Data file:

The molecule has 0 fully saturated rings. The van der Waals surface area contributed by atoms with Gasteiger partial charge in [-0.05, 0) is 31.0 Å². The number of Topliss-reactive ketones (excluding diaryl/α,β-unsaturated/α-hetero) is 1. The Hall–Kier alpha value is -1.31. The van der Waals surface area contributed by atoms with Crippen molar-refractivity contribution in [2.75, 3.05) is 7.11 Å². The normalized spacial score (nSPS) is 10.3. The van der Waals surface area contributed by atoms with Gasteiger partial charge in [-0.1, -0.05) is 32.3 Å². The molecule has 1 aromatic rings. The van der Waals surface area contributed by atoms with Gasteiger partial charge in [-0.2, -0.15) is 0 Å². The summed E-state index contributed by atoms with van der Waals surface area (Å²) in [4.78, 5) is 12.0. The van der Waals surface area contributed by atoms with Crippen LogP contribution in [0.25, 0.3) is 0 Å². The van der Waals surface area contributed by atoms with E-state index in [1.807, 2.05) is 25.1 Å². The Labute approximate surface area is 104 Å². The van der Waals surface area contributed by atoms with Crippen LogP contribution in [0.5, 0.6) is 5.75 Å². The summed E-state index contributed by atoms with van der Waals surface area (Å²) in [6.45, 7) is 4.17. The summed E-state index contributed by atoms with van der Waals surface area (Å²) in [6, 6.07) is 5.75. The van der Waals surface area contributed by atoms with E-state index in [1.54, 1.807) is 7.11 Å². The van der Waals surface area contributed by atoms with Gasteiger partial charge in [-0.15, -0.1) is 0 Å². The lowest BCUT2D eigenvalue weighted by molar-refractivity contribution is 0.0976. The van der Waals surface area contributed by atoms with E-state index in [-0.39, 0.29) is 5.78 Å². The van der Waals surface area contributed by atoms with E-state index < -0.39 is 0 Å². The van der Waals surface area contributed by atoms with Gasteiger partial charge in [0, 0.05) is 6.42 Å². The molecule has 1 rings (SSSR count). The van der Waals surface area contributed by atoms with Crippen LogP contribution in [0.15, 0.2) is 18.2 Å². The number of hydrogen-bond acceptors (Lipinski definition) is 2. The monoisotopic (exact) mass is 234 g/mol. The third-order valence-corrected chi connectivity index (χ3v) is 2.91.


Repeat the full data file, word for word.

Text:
The molecule has 0 fully saturated rings. The van der Waals surface area contributed by atoms with Gasteiger partial charge in [-0.05, 0) is 31.0 Å². The number of Topliss-reactive ketones (excluding diaryl/α,β-unsaturated/α-hetero) is 1. The Hall–Kier alpha value is -1.31. The van der Waals surface area contributed by atoms with Crippen molar-refractivity contribution in [2.75, 3.05) is 7.11 Å². The normalized spacial score (nSPS) is 10.3. The van der Waals surface area contributed by atoms with Gasteiger partial charge in [-0.1, -0.05) is 32.3 Å². The molecule has 1 aromatic rings. The van der Waals surface area contributed by atoms with Gasteiger partial charge in [-0.2, -0.15) is 0 Å². The summed E-state index contributed by atoms with van der Waals surface area (Å²) in [4.78, 5) is 12.0. The van der Waals surface area contributed by atoms with Crippen LogP contribution in [0.25, 0.3) is 0 Å². The van der Waals surface area contributed by atoms with E-state index in [1.807, 2.05) is 25.1 Å². The Labute approximate surface area is 104 Å². The van der Waals surface area contributed by atoms with Crippen LogP contribution in [0.5, 0.6) is 5.75 Å². The summed E-state index contributed by atoms with van der Waals surface area (Å²) in [6.45, 7) is 4.17. The summed E-state index contributed by atoms with van der Waals surface area (Å²) in [6, 6.07) is 5.75. The van der Waals surface area contributed by atoms with E-state index in [1.54, 1.807) is 7.11 Å². The van der Waals surface area contributed by atoms with Gasteiger partial charge in [-0.15, -0.1) is 0 Å². The lowest BCUT2D eigenvalue weighted by molar-refractivity contribution is 0.0976. The van der Waals surface area contributed by atoms with E-state index in [-0.39, 0.29) is 5.78 Å². The van der Waals surface area contributed by atoms with E-state index < -0.39 is 0 Å². The van der Waals surface area contributed by atoms with Gasteiger partial charge in [0, 0.05) is 6.42 Å². The molecule has 1 rings (SSSR count). The van der Waals surface area contributed by atoms with Crippen LogP contribution in [0.15, 0.2) is 18.2 Å². The number of hydrogen-bond acceptors (Lipinski definition) is 2. The monoisotopic (exact) mass is 234 g/mol. The third-order valence-corrected chi connectivity index (χ3v) is 2.91.